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Reproof Your Kit

Waterproof clothing, footwear and equipment is often essential for enjoying the outdoors, and gives us instant protection from the cold and rain. Over time waterproofs can become less effective and stop working as well as they did when they were new. The good news is that it's actually pretty easy to restore them to their original waterproof glory using the cleaning and reproofing products that are now available - prolonging the life of your gear and saving you money!

This guide will give you some tips and info about cleaning and reproofing your gear, and hopefully answer a few questions along the way.

Click here to view our range of specialist outdoor cleaners and reproofers.

 

Waterproof Clothing

Why do I have to reproof my jacket? Isn't it waterproof already?

This is a common question and a very good one, and to understand why we need to understand a bit about how waterproof fabrics work. In clothing waterproof materials are generally made up of several layers and coatings all combined together to form a single fabric.

  • The base material - usually synthetic, this is the coloured material you can see from the outside and is chosen for it's strength, durability and appearance. This layer can have extra features like a ripstop weave or printed logos, and is the layer that takes the most direct damage.
  • The waterproof layer - this is applied to the back of the base fabric and can be either a coating or a breathable membrane. Coatings are usually cheaper but membranes offer much better durability and breathabilty. Examples of membranes include GORE-TEX® and eVent® fabrics. This layer is relatively fragile (which is why it's on the back) but as long as it remains undamaged the jacket should be waterproof.
  • The water repellent finish - applied to the outside of the fabric this is a very thin, clear coating that gives the jacket it's 'shiny' finish. This layer is what makes the water bead up and run off rather then soaking into the base material. This finish wears off over time, and crucially this is the bit we can replace with reproofing.

 

There are sometimes additional layers or coatings on the inside of the fabric to protect the waterproof layer, and often jackets will have a loose mesh or fabric lining or layers of padding and insulation on the inside as well, depending on what the jacket is designed for.

So, how do we reproof?

Before reproofing clothing it's important to get it thoroughly clean. This is because we want the reproofer to stick to the fabric, not any dirt or residue on the fabric. Also, waterproof membranes have tiny pores that aid breathability and these also get blocked up over time, so cleaning helps here too. You will find cleaning instructions on your clothing - follow these closely and use a proper outdoor cleaner not your usual washing powder or gel, which could actually damage waterproof layers and prevent re-proofing from working.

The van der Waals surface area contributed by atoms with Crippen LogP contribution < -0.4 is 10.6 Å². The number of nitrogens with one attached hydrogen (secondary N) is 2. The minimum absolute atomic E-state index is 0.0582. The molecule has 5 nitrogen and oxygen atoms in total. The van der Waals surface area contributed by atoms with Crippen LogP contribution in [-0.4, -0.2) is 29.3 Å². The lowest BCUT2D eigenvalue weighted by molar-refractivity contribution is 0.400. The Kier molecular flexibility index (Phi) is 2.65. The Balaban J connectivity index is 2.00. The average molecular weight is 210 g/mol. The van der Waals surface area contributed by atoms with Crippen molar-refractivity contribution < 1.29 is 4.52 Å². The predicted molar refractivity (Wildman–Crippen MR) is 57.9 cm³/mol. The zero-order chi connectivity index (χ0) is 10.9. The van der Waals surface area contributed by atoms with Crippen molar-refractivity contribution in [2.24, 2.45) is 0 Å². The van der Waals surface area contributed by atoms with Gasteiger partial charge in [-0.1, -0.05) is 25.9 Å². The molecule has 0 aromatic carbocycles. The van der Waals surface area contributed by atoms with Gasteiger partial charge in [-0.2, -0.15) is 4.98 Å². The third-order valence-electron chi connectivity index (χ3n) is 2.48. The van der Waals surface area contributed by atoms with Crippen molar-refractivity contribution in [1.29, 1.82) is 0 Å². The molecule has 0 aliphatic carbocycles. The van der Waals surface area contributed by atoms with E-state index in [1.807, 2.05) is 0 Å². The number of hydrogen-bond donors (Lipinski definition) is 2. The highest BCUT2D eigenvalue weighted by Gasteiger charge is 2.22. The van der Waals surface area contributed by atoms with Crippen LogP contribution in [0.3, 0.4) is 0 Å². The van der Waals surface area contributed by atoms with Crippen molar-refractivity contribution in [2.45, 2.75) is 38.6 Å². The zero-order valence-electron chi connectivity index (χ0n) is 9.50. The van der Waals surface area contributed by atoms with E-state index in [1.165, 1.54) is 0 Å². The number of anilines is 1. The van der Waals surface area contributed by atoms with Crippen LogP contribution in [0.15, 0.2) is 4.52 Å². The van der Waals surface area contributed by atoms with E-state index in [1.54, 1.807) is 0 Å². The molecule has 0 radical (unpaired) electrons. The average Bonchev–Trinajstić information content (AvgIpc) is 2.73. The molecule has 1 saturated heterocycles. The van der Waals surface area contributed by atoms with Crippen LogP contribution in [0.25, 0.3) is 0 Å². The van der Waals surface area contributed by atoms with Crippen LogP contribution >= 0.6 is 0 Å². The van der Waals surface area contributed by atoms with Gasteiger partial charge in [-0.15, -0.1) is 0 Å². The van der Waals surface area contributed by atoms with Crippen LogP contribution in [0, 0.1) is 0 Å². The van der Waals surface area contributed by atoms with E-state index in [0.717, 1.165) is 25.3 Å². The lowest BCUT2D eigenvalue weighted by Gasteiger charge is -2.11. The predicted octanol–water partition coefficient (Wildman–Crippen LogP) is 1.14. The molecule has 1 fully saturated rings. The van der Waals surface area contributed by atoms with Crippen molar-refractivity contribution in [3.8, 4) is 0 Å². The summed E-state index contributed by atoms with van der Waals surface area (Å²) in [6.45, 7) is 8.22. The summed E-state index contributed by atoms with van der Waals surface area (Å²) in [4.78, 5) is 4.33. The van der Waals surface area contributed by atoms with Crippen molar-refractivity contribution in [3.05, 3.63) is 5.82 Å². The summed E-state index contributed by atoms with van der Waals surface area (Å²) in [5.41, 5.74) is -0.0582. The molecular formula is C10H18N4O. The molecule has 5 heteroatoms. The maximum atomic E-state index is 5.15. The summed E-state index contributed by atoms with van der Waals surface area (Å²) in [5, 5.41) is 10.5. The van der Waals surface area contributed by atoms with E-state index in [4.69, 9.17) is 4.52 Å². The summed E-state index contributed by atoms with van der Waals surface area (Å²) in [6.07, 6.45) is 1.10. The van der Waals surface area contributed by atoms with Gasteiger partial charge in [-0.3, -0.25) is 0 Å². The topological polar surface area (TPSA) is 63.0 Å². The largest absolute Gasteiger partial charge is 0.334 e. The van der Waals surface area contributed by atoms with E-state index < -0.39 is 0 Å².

Top Tip - You can usually machine-wash outdoor clothing, but if you do make sure there is no old washing powder residue in the tray before you start!

Cleaning can sometimes be enough to restore the water repellent finish, but if it's not this is when you need to reproof. Reproofers are either wash in (which means you need to put them through another machine wash) or spray on and come in different formulas for different fabrics - cotton, fleece, nylon etc. Instructions vary and can be found on the back of the bottle. Some reproofers need a warm (not hot!) tumble dry to 'activate' them, and others can be air dried.

Why do we reproof?

The water repellent finish is very important, even though it isn't strictly the bit that's responsible for keeping you dry (the waterproof layer looks after that). There are 3 great reasons why a good water repellent finish will allow your waterproof clothing to perform to it's best.

  • Breathability and comfort - without a water repellent finish the base material would soak up any water and hold onto it - this is often called 'wetting out'. Although this water still wouldn't get through the fabric (thanks to the waterproof layer), it will make your clothing heavy and cold. The layer of water soaked up by the fabric also stops it from breathing, so your expensive GORE-TEX® jacket will end up feeling like a cheap Pack-a-Mac.
  • First line of defence - if the waterproof coating or membrane in your clothing ever becomes damaged or degraded over time, there's not a lot you can do to repair it (although patches are available). In this instance a proper water repellent finish will hold off the worst of the weather and keep you drier for longer.